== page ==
Putting this in context, a litre of home brand equivalent milk from Woolworths at the time of writing this was $1.20 a litre and a loaf of bread just $1.50.
The ongoing problem for the average Joe-Blow
If you’re reading this and saying, “so what?” because as long as your food prices aren’t increasing then you’ve got nothing to worry about, think again. You’re probably taking for granted the fact that you have access to Australian produced milk, Australian grown beef and Australian grown grain in your bread. Australian farmers produce almost 93% of Australia’s daily domestic food supply, and you probably didn’t even realise that. This is all at risk of being replaced with imported products – and not everywhere around the world has the values of sustainability, ethical production and animal welfare we do.
This in turn creates an economic hole in Australia, as the agricultural industry is worth about $60 billion to the Australian economy. It also directly employs over 300,000 people and between the industry, it’s supply chain and affiliated food industries is responsible for 1.6 million jobs. The truth of it is that when the economy gets messy, it comes back to bite us.
The lack of rain means soil quality is rapidly depleting as it dries out and becomes less nutrient rich. This puts us at risk of declining crop and pasture quality which affects the final products in flavour, quality and yield until soil quality can be restored. Proving that it is a problem with serious longevity.
And let me remind you that all of the importing is bad for the environment, with more food miles being travelled using up our precious natural resources and emitting greenhouse gasses into the atmosphere.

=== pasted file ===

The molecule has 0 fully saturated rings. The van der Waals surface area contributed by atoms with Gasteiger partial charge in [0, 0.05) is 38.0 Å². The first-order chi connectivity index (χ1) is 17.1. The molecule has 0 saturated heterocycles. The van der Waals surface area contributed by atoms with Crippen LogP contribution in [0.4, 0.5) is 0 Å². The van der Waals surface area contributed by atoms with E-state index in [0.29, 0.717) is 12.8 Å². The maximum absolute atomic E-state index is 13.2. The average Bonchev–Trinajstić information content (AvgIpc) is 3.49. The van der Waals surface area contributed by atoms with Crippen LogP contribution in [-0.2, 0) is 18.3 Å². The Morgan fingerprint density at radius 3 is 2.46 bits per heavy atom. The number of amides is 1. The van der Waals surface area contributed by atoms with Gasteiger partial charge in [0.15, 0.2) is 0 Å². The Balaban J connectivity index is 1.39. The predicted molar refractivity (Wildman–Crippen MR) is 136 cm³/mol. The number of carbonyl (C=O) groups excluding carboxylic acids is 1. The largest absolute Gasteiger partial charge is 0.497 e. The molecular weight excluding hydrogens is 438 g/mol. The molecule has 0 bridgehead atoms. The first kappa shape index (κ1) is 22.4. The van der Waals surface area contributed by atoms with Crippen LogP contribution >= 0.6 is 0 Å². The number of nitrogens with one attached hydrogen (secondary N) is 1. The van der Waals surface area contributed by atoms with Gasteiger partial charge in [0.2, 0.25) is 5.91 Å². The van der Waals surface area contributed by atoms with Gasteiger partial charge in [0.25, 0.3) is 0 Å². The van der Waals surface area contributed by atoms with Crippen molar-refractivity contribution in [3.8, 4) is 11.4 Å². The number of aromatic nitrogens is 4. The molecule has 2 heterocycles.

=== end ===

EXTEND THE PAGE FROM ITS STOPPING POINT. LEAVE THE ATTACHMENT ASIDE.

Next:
Is there anything we can actually do?
In the same conversation where I heard someone remarked that farmers should “be used to it by now” they said the only thing people can do is to donate, and not everyone can afford to do that. Yes, there are some wonderful organisations who are helping to make the lives of Aussie farmers a little bit easier right now and we have listed them below. If you can donate, that is wonderful, I say please do. However, thinking that donating is the only thing you can do to help is just plain ignorant.
People have been volunteering on farms to give a hard days’ work for nothing to keep labour costs down. Some have been driving car loads of donated goods and stopping in from place-to-place offering them to farmers. Some have been making meals and sending them out West to subsidise living costs and there is nothing stopping anybody reading this from doing any one of those things.
But the single most important thing that any city folk who are lucky to be removed from the crisis can do right now, is to get educated and get out there. While speaking to a friend who is a grain farmer down in rural Victoria she reminded me that it’s not just the farmers in strife – it’s the entire communities that sustain them.
Anyone who has the weekend off work with no plans, I urge you to please jump in the car with an esky in the boot and go for a drive. Find a place on the map and head out there. When you get there, fill up your car at the local servo, grab some good, local meat at fair prices and fill up your esky. Stop at the green grocer and get your fruit and vegetables there. Pull up at a bakery, grab some loaves of bread and a meat pie for lunch before getting a coffee and heading home.
Talk to the people out there doing it tough. Remind them that you’re one of the many people there to support them and give them a smile. It’s amazing how a small act to make someone else’s life a little bit easier and a friendly smile can mean the world to the people in these conditions right now.
Australia, it’s time to stop burying our heads in the sand and all live with the same generosity and compassion that many have already shown. It is time to support the people who make their living from supporting us.
If you would like to know more about supporting drought relief efforts, please visit the below organisations: